Statutes of Limitations: How Time Can Impact Your Employment Claims
Most civil legal claims are subject to Statutes of Limitations, which, simply put, are the amounts of time, defined by law, that parties involved in a dispute have in order to initiate legal action. This can mean that you have a set amount of time to file a Charge of Discrimination with the Equal Employment Opportunity Commission, file a lawsuit if you are pursuing claims under the Family Medical Leave Act or the Fair Labor Standards Act, or to file lawsuits under other state or local laws.
Equal Employment Opportunity Commission
In employment law, certain legal claims are under the jurisdiction of the Equal Employment Opportunity Commission (EEOC). The EEOC was established to enforce federal laws pertaining to workplace discrimination. Most employers with 15 or more employees (20 employees for age discrimination and pregnancy discrimination cases) are required to abide by laws under the EEOC’s jurisdiction in all work situations, including hiring and promotion practices, training of employees, wages and benefits offered to employees, as well as harassment, demotion, and termination of employees.
So, if you have been subjected to discrimination based on your race, gender, sexual orientation, age, national origin, religion, disability, pregnancy, or if you have been sexually harassed or retaliated against because of or for opposing any of these illegal actions, claims must be pursued first by filing a Charge of Discrimination with the EEOC. Time limits vary, but in Georgia, EEOC charges must be filed within 180-days of the date of adverse action. A plaintiff’s employment law attorney can help you determine your date of adverse action, but you can think of this as the date you were notified of a discriminatory demotion or termination, or in the case of sexual harassment without any retaliation, the most recent date of the sexual harassment.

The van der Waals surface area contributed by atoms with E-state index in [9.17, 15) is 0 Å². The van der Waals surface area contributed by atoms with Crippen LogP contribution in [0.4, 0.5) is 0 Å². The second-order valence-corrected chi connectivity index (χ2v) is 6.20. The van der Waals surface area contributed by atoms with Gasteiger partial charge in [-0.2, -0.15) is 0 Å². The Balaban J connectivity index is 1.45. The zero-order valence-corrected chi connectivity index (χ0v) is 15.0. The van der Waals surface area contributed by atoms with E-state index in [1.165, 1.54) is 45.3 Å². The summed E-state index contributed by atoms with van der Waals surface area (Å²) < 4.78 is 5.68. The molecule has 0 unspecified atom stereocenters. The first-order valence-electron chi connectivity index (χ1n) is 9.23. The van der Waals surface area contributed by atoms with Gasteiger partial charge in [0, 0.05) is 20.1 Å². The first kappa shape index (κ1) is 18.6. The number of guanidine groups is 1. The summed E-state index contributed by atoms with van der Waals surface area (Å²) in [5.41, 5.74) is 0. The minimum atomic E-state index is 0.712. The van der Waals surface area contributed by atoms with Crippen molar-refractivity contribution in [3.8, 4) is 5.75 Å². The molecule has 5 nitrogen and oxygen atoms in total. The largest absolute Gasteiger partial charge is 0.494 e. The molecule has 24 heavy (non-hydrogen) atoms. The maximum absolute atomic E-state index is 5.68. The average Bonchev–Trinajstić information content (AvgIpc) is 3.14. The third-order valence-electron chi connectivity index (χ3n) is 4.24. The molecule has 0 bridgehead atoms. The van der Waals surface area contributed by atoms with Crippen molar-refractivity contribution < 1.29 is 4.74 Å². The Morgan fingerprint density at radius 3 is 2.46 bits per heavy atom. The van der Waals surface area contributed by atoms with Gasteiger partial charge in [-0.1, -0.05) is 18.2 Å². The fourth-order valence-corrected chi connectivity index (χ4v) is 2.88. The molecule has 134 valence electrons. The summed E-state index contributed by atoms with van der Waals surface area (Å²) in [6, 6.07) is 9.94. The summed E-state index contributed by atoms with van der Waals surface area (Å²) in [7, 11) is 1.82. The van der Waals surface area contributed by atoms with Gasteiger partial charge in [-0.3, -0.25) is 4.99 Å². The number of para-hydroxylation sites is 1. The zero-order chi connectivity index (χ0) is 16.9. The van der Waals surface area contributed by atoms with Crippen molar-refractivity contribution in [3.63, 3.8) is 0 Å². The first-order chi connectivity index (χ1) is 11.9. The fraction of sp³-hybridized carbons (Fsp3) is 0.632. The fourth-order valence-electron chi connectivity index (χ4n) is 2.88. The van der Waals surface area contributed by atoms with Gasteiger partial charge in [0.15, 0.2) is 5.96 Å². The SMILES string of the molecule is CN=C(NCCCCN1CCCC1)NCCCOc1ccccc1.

There is a second statute of limitation associated with the EEOC. Once the agency concludes its investigation into claims of discrimination, the EEOC will issue the Notice of Rights to Sue. The EEOC does not need to conclude that the allegations are substantiated for a lawsuit to be filed. But it is important to note that the statute of limitations is 90-days from the date the Notice of Rights to Sue is received. To avoid any dispute related to the timeliness of the filing of the lawsuit, it is a better practice to file your complaint no later than 90-days from the date of issuance of the Notice of Rights to Sue.
Family Medical Leave Act
The Family Medical Leave Act (“FMLA”) requires qualified employers with more than 50 employees within a 75-mile radius to offer 12-weeks of leave per year, either continuous or intermittent, to eligible employees for their personal treatment, or for the care of a close family member, when managing qualified medical conditions. This allows employees certain job protections when dealing with some of life’s greatest challenges.